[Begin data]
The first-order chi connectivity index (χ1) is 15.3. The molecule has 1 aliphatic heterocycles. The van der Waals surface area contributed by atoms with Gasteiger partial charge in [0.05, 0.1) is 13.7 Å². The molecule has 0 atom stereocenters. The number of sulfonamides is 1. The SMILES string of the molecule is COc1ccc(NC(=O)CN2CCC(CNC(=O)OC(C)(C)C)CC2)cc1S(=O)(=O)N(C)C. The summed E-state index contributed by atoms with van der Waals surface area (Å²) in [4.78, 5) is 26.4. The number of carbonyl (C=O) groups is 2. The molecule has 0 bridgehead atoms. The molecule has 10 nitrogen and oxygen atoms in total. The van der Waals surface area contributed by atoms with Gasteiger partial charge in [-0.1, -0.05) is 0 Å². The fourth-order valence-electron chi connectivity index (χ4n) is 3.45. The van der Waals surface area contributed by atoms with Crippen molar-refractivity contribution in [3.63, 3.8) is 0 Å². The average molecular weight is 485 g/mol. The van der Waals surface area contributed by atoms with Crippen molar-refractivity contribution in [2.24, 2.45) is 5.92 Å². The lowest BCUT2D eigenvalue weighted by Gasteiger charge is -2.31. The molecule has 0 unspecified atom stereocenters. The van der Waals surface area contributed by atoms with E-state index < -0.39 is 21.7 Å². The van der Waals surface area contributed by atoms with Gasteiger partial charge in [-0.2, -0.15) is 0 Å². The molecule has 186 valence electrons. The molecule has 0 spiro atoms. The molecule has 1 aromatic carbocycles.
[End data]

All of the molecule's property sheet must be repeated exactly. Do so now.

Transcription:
The first-order chi connectivity index (χ1) is 15.3. The molecule has 1 aliphatic heterocycles. The van der Waals surface area contributed by atoms with Gasteiger partial charge in [0.05, 0.1) is 13.7 Å². The molecule has 0 atom stereocenters. The number of sulfonamides is 1. The SMILES string of the molecule is COc1ccc(NC(=O)CN2CCC(CNC(=O)OC(C)(C)C)CC2)cc1S(=O)(=O)N(C)C. The summed E-state index contributed by atoms with van der Waals surface area (Å²) in [4.78, 5) is 26.4. The number of carbonyl (C=O) groups is 2. The molecule has 0 bridgehead atoms. The molecule has 10 nitrogen and oxygen atoms in total. The van der Waals surface area contributed by atoms with Gasteiger partial charge in [-0.1, -0.05) is 0 Å². The fourth-order valence-electron chi connectivity index (χ4n) is 3.45. The van der Waals surface area contributed by atoms with Crippen molar-refractivity contribution in [3.63, 3.8) is 0 Å². The average molecular weight is 485 g/mol. The van der Waals surface area contributed by atoms with Crippen molar-refractivity contribution in [2.24, 2.45) is 5.92 Å². The lowest BCUT2D eigenvalue weighted by Gasteiger charge is -2.31. The molecule has 0 unspecified atom stereocenters. The van der Waals surface area contributed by atoms with E-state index < -0.39 is 21.7 Å². The van der Waals surface area contributed by atoms with Gasteiger partial charge in [-0.2, -0.15) is 0 Å². The molecule has 186 valence electrons. The molecule has 0 spiro atoms. The molecule has 1 aromatic carbocycles.